The company last presented the 203-year old opera buffa in November 2010,
with its newest incarnation stage directed by Montreal’s Alain
Gauthier for its three performances held on April 6th, 9th, and 12th. The
185-minute production (including intermission) boasted a strong cast of
five principals with Tyrone Paterson leading the Winnipeg Symphony
Orchestra with his customary finesse.
Based on Cesare Sterbini’s Italian libretto, the production now
transplanted from the 1800s to early 20th century Seville is admittedly
plot-shy, relying rather on its stable of colourful characters painted in
broad brushstrokes to bring its narrative to life.
First up is Figaro, with internationally renowned Canadian lyric baritone
Elliot Madore’s dazzling MO debut as the tall, dark and strapping
barber exuding conviction and swaggering ease every time he took the stage
during the April 6th opening night performance, his booming vocals that
filled the hall matched only by his flashing kilowatt smile.
Andrea Hill (Rosina), Elliot Madore (Figaro), and Steven Condy (Dr. Bartolo) [Photo by R. Tinker]
He nearly stopped the show with his Act I entrance aria, “Largo al
Factotum”, receiving prolonged applause with cries of bravo for his
performance that only gathered momentum until his final, enthralling burst
of tongue-twisting patter spat out with razor-sharp precision. It is hoped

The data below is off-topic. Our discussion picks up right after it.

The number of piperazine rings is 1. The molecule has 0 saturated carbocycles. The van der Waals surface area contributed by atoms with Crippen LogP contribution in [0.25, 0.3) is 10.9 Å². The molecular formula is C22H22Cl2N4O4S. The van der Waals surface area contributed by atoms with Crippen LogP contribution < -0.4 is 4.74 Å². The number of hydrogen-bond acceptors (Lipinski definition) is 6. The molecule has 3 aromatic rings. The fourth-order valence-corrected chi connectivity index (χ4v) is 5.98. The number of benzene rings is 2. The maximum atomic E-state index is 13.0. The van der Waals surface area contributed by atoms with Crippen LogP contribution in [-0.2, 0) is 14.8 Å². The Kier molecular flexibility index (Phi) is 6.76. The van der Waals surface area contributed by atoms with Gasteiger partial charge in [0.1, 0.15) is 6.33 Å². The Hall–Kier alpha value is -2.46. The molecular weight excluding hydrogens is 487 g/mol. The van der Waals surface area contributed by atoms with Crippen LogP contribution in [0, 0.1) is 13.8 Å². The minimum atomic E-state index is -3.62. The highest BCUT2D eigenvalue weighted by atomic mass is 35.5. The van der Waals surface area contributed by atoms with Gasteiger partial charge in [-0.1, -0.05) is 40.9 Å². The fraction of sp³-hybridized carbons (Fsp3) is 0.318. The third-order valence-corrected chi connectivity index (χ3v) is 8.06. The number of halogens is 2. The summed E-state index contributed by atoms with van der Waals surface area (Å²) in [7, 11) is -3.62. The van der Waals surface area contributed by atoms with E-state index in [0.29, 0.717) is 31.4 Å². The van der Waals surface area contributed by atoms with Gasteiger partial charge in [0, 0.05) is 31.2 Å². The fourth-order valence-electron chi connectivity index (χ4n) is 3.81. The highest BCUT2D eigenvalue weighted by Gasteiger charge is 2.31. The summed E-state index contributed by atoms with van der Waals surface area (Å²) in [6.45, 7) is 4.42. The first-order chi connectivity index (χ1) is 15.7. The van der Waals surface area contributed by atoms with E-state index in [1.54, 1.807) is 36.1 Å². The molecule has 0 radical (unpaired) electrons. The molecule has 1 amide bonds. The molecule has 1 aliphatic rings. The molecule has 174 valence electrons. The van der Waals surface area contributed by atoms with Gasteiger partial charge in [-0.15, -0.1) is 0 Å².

that the Toronto-born dynamo, who has also graced such illustrious opera
houses as Metropolitan Opera, San Francisco Opera, Zurich Opera House,
Glyndebourne Festival Opera and Bavarian State Opera, among others, will
return to the MO stage again – and soon.
Canadian mezzo-soprano Andrea Hill (MO debut) reprising her role of Rosina
from Calgary Opera’s November 2017 production, also directed by
Gauthier, instilled flesh-and-blood nuance into her all-too-human
character, her growing exasperation at being shuttered away by Bartolo
Her opening cavatina “Una voce poca fa” immediately displayed
her full palette of tonal colours, including a shimmering upper register
and warmly burnished tones in her lower range. It also provided the first
taste of her sparkling colouratura, as she nimbly scaled vocal heights with
quicksilver runs, later heard as well during duet “Dunque io son…tu
non m’inganni?” sung with Figaro.
Like Madore, Hill is also a crackerjack actor, possessing a flawless
comedic timing that includes furiously plucking flower petals in rhythm
during her colouratura passages, and mugging and mocking Bartolo during the
Act II “lesson scene” that elicited open guffaws from the
American tenor Andrew Owens (MO debut) as Count Almaviva – first appearing
as poor student Lindoro – admittedly had a tough act to follow with
his own opening cavatina, “Ecco, ridente in cielo” performed in
the riptide of Winnipeg baritone David Watson’s servant Fiorello
(also doubling as the Notary), with the latter’s earth-shaking vocals
always seeming a force of nature.
Nevertheless, despite a few minor intonation issues and balance issues with
the orchestra that quickly settled, Owen’s supple voice as a true
Rossini leggero tenor proved its expressive best during “Se il mio
nome saper voi bramate”, accompanied by Figaro’s mimed guitar